Vice Provost, Ben Corpus, on Getting In: Dual Enrollment and College Admissions

The explosion of college credits available during high school may slow to a crawl, according to Dr. Ben Corpus. As a higher education executive with more than 24 years of experience, including Vice Provost for Enrollment Management at Florida Polytechnic University, Dr. Corpus has developed teams, strategies, academic programs, and organizational structures that have significantly increased applications, headcount, institutional quality admissions metrics, diversity, retention rates, student satisfaction indicators, and graduation rates.

Below, Dr. Ben Corpus explores dual enrollment and college admissions in greater detail.

We all want our kids to have more than we had. Including college credits while in high school. While dual enrollment started to take off back in 1984 in Minnesota and Indiana, brilliant and/or ambitious high school students have always been driven to take college-level courses while still in college. But now it is almost expected. Approximately 83% of all public high schools across the country offer dual enrollment options.

As standardized testing declines in popularity and use, the high school transcript takes center stage. Parents and students now recognize what a few already knew and practiced: the rigor of the high school curriculum is of far greater value in the college admissions process than the SAT or ACT for selective colleges at every level, particularly given during the pandemic.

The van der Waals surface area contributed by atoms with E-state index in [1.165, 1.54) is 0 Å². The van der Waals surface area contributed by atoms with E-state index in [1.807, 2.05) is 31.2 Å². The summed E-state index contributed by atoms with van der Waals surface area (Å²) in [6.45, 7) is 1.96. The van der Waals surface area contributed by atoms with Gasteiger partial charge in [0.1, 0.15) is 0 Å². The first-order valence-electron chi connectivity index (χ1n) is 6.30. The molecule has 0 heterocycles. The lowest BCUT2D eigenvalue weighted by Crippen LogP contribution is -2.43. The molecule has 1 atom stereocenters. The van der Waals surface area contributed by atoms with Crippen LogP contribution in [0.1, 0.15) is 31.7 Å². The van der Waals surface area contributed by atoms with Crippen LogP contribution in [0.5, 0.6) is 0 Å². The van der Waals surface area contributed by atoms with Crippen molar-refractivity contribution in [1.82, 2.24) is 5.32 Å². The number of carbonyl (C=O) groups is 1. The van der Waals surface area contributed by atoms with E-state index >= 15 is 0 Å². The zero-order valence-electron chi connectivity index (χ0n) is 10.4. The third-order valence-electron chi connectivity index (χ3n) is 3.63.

Dual enrollment options have skyrocketed as the market competes for opportunity and access to the best institutions. These options exploded between 2002 and 2011, increasing by 68% to over 1.3 million nationally. Some states have moved faster than others. For example, in Texas, between 2000 and 2017, high school dual enrollment students grew by 753%.

High Schools Love It

Only 5 years ago, half the states in the U.S. had dual enrollment policies. Now, every state in the country has a statewide policy about dual enrollment, except for New York, which leaves it up to each institution or university system (i.e., College Now in CUNY) and Pennsylvania, which put dual enrollment on hold due to inadequate state funding. Not unlike colleges, high schools are enrollment driven. While most are publicly funded, if enrollment declines, budgets decline, and even worse, their existence is threatened. Therefore, schools need academic products and outcome measures that will be of value to parents, most of whom are wise secondary education consumers. By offering dual enrollment, high schools are able to brandish a reputation of strong academic rigor while also offering programs that will help a student “get ahead.” Yup, two magic words for parents willing to sacrifice anything to assure their child has every advantage possible.